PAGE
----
On the whole I wouldn't advise using veneer unless you can be absolutely certain that it is saw-cut veneer and not knife cut. The various slicing methods used to make veneer break a lot of the cross fibres and so make it very weak across the grain. Of course if it has been cut with a large circular saw then it is functionally the same as a normal lute rib, but I very much doubt that it will be saw-cut if the width is large enough to get all 11 ribs out side by side. Consider the size of the circular saw blade required and the consequent wastage of wood. Veneer production is all about buying premium wood and then minimising wastage.

However I strongly suspect that your mandolin has been made with normal wood sliced in consecutive slices from the block but then lined up as I suggest is possible in the second sketch in Lesson 7, IE lining up the grain features from one rib edge to the adjacent edge on the next rib.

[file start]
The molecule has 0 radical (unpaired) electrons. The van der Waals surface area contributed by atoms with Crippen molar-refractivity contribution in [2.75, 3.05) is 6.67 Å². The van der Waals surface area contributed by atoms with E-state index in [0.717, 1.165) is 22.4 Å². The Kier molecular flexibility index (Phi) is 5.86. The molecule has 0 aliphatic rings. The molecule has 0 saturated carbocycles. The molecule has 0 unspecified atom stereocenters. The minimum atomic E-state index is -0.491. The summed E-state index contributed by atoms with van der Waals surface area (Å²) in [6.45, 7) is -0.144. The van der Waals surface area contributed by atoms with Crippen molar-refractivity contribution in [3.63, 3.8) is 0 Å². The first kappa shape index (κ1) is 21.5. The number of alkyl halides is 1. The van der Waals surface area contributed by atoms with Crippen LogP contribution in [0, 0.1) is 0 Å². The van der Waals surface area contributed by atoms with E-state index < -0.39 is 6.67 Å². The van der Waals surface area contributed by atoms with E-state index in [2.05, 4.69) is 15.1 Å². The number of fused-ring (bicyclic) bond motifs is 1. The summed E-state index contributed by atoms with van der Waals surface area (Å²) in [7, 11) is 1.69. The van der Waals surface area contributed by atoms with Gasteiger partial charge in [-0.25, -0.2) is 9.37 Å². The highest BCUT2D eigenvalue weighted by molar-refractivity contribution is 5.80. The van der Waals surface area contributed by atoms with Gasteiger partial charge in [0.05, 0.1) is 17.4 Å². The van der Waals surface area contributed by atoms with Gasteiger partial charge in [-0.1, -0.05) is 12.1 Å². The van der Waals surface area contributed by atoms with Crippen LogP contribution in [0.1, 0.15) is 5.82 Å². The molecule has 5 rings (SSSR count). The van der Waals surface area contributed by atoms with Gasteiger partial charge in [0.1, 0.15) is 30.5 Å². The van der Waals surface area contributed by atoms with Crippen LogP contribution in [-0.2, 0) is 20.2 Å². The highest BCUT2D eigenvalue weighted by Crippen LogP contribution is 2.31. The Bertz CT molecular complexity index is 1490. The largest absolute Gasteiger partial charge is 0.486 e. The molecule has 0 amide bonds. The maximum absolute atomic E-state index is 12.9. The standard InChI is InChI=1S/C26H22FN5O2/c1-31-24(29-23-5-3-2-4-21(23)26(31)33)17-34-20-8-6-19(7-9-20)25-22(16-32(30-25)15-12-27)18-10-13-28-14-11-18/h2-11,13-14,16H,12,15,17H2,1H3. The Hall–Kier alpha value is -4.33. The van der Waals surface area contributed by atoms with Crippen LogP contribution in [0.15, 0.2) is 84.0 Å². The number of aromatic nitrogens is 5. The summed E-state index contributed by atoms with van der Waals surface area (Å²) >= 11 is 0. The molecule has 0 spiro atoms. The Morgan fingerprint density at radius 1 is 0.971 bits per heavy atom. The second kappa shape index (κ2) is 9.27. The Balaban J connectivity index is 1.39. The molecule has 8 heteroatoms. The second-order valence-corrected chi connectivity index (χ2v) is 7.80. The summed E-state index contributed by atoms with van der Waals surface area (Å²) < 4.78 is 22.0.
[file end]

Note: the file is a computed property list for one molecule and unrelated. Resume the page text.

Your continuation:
Particularly if the figure is nearly at right-angles to the rib this will give the effect you describe of having been cut from one piece of wood.

By the way I hope I've made it clear that normally the consecutive slices are NOT book-matched but simply used one after the other with the same side out. If you book-match alternate pairs you will get a herring-bone effect. This is possible and not unknown in lutes but personally I don't like it and it is much rarer in historic lutes. Maybe I don't like it because it was used a lot for the German lute-guitars of the 19th and 20th century Wandervogel movement!

Best wishes,


Someone earlier in the course raised the question of the difficulties of choosing wood from among the many square billets primarily intended for turners. These are often a very useful source of lute ribs in interesting timbers but the needs of turners are not the same as lute-makers and so I thought you might like to consider the options.